I’ve been following the work of the Fistula Foundation for a number of years now. Let me tell you a bit what they do.
First up, you may be wondering what a fistula is. From the Foundation FAQ page (a trigger warning on this next paragraph:
A fistula is a hole. An obstetric fistula of the kind that occurs in many developing countries is a hole between a woman’s birth passage and one or more of her internal organs. This hole develops over many days of obstructed labor, when the pressure of the baby’s head against the mother’s pelvis cuts off blood supply to delicate tissues in the region. The dead tissue falls away and the woman is left with a hole between her vagina and her bladder (called a vesicovaginal fistula or VVF) and sometimes between her vagina and rectum (rectovaginal fistula, RVF). This hole results in permanent incontinence of urine and/or feces. A majority of women who develop fistulas are abandoned by their husbands and ostracized by their communities because of their inability to have children and their foul smell.
Obstetric fistulas are presently most common in Asia and sub-Saharan Africa. Regularly they are a direct result of rape, often in conflict zones and as a tool of war. Young women often develop fistulas as their young bodies are sufficiently developed to become pregnant, but not to carry easily. Also:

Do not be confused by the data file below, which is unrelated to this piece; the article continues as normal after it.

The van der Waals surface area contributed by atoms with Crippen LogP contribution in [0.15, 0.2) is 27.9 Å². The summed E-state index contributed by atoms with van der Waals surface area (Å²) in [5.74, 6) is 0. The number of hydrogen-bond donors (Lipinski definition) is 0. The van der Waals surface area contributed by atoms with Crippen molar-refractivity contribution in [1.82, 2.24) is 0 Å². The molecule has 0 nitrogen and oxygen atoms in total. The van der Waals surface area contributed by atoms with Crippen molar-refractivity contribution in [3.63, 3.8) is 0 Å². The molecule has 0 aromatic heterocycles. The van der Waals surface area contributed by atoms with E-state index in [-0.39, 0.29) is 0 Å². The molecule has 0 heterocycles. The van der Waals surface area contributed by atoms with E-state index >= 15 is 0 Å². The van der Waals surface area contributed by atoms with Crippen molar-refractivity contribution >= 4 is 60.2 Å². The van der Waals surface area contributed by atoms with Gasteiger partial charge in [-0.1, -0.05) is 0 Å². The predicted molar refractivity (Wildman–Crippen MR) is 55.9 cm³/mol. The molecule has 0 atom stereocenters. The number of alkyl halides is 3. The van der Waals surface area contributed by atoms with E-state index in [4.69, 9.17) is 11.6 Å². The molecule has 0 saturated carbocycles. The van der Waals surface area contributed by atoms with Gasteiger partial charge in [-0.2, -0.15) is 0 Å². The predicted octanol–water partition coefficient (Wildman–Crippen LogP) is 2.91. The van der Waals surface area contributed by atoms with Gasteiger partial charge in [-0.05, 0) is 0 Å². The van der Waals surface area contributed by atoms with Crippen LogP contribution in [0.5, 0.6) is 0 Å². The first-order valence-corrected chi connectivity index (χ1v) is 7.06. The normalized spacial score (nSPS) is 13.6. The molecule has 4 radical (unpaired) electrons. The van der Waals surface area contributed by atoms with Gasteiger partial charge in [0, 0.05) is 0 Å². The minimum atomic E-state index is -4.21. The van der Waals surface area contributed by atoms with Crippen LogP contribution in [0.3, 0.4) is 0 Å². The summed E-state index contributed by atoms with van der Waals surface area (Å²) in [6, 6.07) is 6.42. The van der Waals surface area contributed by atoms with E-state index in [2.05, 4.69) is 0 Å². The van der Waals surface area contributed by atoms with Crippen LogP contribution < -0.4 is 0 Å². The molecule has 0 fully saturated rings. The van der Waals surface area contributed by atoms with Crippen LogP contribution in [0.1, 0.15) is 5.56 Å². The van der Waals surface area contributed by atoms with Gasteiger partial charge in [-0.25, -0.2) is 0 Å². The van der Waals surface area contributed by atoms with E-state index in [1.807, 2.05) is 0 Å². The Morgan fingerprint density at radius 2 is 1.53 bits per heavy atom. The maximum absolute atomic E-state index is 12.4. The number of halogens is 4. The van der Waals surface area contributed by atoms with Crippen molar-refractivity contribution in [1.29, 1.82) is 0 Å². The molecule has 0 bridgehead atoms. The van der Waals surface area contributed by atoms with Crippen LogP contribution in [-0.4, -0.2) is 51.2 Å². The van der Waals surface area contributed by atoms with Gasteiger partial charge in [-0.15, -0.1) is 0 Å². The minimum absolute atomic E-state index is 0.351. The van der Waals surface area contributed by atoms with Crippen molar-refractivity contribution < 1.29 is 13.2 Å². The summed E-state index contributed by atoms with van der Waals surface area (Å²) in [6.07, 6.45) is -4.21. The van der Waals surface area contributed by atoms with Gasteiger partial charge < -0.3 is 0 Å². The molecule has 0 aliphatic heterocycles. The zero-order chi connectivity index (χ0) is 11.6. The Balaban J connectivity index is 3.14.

The root causes of fistula are grinding poverty and the low status of women and girls. In developing countries, the poverty and malnutrition in children contributes to the condition of stunting, where the girl skeleton, and therefore pelvis as well, do not fully mature. This stunted condition can contribute to obstructed labor, and therefore fistula.
Again, it’s poor women in isolated areas with little by way of medical care who are suffering. Stillbirths are more common than not. Only a fraction of the women living with fistulas have undergone repair surgeries – most fistulas can be fixed with surgery – with only a few thousand being performed in a year. Statistics are understandably hard to come by, but WHO puts the number of women living with fistulas at at least two million. And, as the UNFPA says, 50 000 to 100 000 new cases develop each year. These women become further impoverished and cut off from their communities, and can develop psychological issues in addition to their other medical concerns. This is horrific.
Which is why I am so glad for the Fistula Foundation, one of the main organisations working in this area. Some years ago, I was fortunate enough to attend a talk given by Dr Catherine Hamlin, who founded the Addis Ababa Fistula Hospital in Ethiopia in 1974. That one hospital has treated more than 32 000 women so far. The Foundation is now supporting hosptials in D.R. Congo, Angola and Afghanistan as well as in Ethiopia. Their programs are quite comprehensive, working on prevention, treatment and education programs. They’ve done everything from fund medical training for surgeons to education programs to building hospitals to setting up a village in Ethiopia for women who can’t return home. There are now even mini-hospitals for those who can’t make it to the main one in Addis Ababa.
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